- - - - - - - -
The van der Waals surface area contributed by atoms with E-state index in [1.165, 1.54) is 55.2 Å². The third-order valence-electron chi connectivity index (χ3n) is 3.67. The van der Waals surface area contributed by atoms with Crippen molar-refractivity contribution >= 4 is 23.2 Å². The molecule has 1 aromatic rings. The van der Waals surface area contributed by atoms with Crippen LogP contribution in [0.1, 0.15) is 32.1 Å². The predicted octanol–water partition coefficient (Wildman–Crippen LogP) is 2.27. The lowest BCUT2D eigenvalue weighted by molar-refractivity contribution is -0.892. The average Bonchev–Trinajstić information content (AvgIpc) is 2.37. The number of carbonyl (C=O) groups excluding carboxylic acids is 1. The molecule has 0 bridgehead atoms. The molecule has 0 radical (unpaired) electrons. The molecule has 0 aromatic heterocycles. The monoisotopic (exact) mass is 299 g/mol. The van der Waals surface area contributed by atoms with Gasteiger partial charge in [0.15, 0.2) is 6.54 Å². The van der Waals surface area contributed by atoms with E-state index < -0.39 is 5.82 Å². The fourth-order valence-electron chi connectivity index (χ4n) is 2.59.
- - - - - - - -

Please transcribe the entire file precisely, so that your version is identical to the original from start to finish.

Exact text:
The van der Waals surface area contributed by atoms with E-state index in [1.165, 1.54) is 55.2 Å². The third-order valence-electron chi connectivity index (χ3n) is 3.67. The van der Waals surface area contributed by atoms with Crippen molar-refractivity contribution >= 4 is 23.2 Å². The molecule has 1 aromatic rings. The van der Waals surface area contributed by atoms with Crippen LogP contribution in [0.1, 0.15) is 32.1 Å². The predicted octanol–water partition coefficient (Wildman–Crippen LogP) is 2.27. The lowest BCUT2D eigenvalue weighted by molar-refractivity contribution is -0.892. The average Bonchev–Trinajstić information content (AvgIpc) is 2.37. The number of carbonyl (C=O) groups excluding carboxylic acids is 1. The molecule has 0 bridgehead atoms. The molecule has 0 radical (unpaired) electrons. The molecule has 0 aromatic heterocycles. The monoisotopic (exact) mass is 299 g/mol. The van der Waals surface area contributed by atoms with Gasteiger partial charge in [0.15, 0.2) is 6.54 Å². The van der Waals surface area contributed by atoms with E-state index < -0.39 is 5.82 Å². The fourth-order valence-electron chi connectivity index (χ4n) is 2.59.